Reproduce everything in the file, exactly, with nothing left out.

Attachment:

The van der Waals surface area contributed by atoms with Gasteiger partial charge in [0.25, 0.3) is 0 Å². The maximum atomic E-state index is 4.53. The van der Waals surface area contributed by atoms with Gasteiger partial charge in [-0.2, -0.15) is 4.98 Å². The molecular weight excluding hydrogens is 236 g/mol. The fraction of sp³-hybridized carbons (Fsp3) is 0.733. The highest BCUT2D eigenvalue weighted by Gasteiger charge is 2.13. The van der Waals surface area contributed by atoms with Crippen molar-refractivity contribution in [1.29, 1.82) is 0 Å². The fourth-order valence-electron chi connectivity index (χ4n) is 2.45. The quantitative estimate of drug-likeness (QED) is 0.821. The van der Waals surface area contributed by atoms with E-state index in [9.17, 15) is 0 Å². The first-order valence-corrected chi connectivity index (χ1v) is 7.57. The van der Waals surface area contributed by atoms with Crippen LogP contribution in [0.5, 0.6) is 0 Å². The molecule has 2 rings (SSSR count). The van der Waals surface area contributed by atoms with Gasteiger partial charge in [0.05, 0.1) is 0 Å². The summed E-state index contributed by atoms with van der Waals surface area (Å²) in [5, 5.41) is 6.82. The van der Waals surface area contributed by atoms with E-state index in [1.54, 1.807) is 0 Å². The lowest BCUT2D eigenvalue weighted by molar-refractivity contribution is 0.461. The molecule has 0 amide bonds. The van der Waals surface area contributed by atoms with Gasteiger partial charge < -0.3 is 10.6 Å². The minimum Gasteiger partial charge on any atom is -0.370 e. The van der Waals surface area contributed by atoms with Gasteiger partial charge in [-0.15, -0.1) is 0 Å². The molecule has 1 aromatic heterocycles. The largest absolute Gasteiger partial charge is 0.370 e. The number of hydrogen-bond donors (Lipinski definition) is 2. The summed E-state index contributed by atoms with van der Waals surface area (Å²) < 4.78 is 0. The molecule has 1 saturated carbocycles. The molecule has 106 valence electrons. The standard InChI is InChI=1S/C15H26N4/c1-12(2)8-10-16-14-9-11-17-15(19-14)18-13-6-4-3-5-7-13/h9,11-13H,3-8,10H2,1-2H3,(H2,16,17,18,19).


The van der Waals surface area contributed by atoms with Gasteiger partial charge in [0.25, 0.3) is 0 Å². The maximum atomic E-state index is 4.53. The van der Waals surface area contributed by atoms with Gasteiger partial charge in [-0.2, -0.15) is 4.98 Å². The molecular weight excluding hydrogens is 236 g/mol. The fraction of sp³-hybridized carbons (Fsp3) is 0.733. The highest BCUT2D eigenvalue weighted by Gasteiger charge is 2.13. The van der Waals surface area contributed by atoms with Crippen molar-refractivity contribution in [1.29, 1.82) is 0 Å². The fourth-order valence-electron chi connectivity index (χ4n) is 2.45. The quantitative estimate of drug-likeness (QED) is 0.821. The van der Waals surface area contributed by atoms with E-state index in [9.17, 15) is 0 Å². The first-order valence-corrected chi connectivity index (χ1v) is 7.57. The van der Waals surface area contributed by atoms with Crippen LogP contribution in [0.5, 0.6) is 0 Å². The molecule has 2 rings (SSSR count). The van der Waals surface area contributed by atoms with Gasteiger partial charge in [0.05, 0.1) is 0 Å². The summed E-state index contributed by atoms with van der Waals surface area (Å²) in [5, 5.41) is 6.82. The van der Waals surface area contributed by atoms with E-state index in [1.54, 1.807) is 0 Å². The lowest BCUT2D eigenvalue weighted by molar-refractivity contribution is 0.461. The molecule has 0 amide bonds. The van der Waals surface area contributed by atoms with Gasteiger partial charge < -0.3 is 10.6 Å². The minimum Gasteiger partial charge on any atom is -0.370 e. The van der Waals surface area contributed by atoms with Gasteiger partial charge in [-0.15, -0.1) is 0 Å². The molecule has 1 aromatic heterocycles. The largest absolute Gasteiger partial charge is 0.370 e. The number of hydrogen-bond donors (Lipinski definition) is 2. The summed E-state index contributed by atoms with van der Waals surface area (Å²) < 4.78 is 0. The molecule has 1 saturated carbocycles. The molecule has 106 valence electrons. The standard InChI is InChI=1S/C15H26N4/c1-12(2)8-10-16-14-9-11-17-15(19-14)18-13-6-4-3-5-7-13/h9,11-13H,3-8,10H2,1-2H3,(H2,16,17,18,19).